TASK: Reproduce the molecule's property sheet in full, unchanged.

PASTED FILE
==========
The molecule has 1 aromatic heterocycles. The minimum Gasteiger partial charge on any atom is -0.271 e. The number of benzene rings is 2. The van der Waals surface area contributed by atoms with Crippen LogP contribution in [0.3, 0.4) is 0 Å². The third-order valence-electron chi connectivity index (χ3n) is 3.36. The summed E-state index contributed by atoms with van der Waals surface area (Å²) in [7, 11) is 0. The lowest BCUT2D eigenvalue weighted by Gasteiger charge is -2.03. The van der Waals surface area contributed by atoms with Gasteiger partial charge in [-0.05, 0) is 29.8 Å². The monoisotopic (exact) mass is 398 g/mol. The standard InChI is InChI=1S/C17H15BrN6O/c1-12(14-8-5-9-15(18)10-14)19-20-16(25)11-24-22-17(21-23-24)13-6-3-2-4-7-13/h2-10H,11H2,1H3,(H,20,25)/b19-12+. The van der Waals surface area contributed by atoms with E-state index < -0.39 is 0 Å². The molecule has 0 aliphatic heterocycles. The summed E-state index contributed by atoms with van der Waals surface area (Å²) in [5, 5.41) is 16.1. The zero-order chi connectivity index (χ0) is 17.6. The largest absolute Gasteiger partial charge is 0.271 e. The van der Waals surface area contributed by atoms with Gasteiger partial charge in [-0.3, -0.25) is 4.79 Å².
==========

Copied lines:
The molecule has 1 aromatic heterocycles. The minimum Gasteiger partial charge on any atom is -0.271 e. The number of benzene rings is 2. The van der Waals surface area contributed by atoms with Crippen LogP contribution in [0.3, 0.4) is 0 Å². The third-order valence-electron chi connectivity index (χ3n) is 3.36. The summed E-state index contributed by atoms with van der Waals surface area (Å²) in [7, 11) is 0. The lowest BCUT2D eigenvalue weighted by Gasteiger charge is -2.03. The van der Waals surface area contributed by atoms with Gasteiger partial charge in [-0.05, 0) is 29.8 Å². The monoisotopic (exact) mass is 398 g/mol. The standard InChI is InChI=1S/C17H15BrN6O/c1-12(14-8-5-9-15(18)10-14)19-20-16(25)11-24-22-17(21-23-24)13-6-3-2-4-7-13/h2-10H,11H2,1H3,(H,20,25)/b19-12+. The van der Waals surface area contributed by atoms with E-state index < -0.39 is 0 Å². The molecule has 0 aliphatic heterocycles. The summed E-state index contributed by atoms with van der Waals surface area (Å²) in [5, 5.41) is 16.1. The zero-order chi connectivity index (χ0) is 17.6. The largest absolute Gasteiger partial charge is 0.271 e. The van der Waals surface area contributed by atoms with Gasteiger partial charge in [-0.3, -0.25) is 4.79 Å².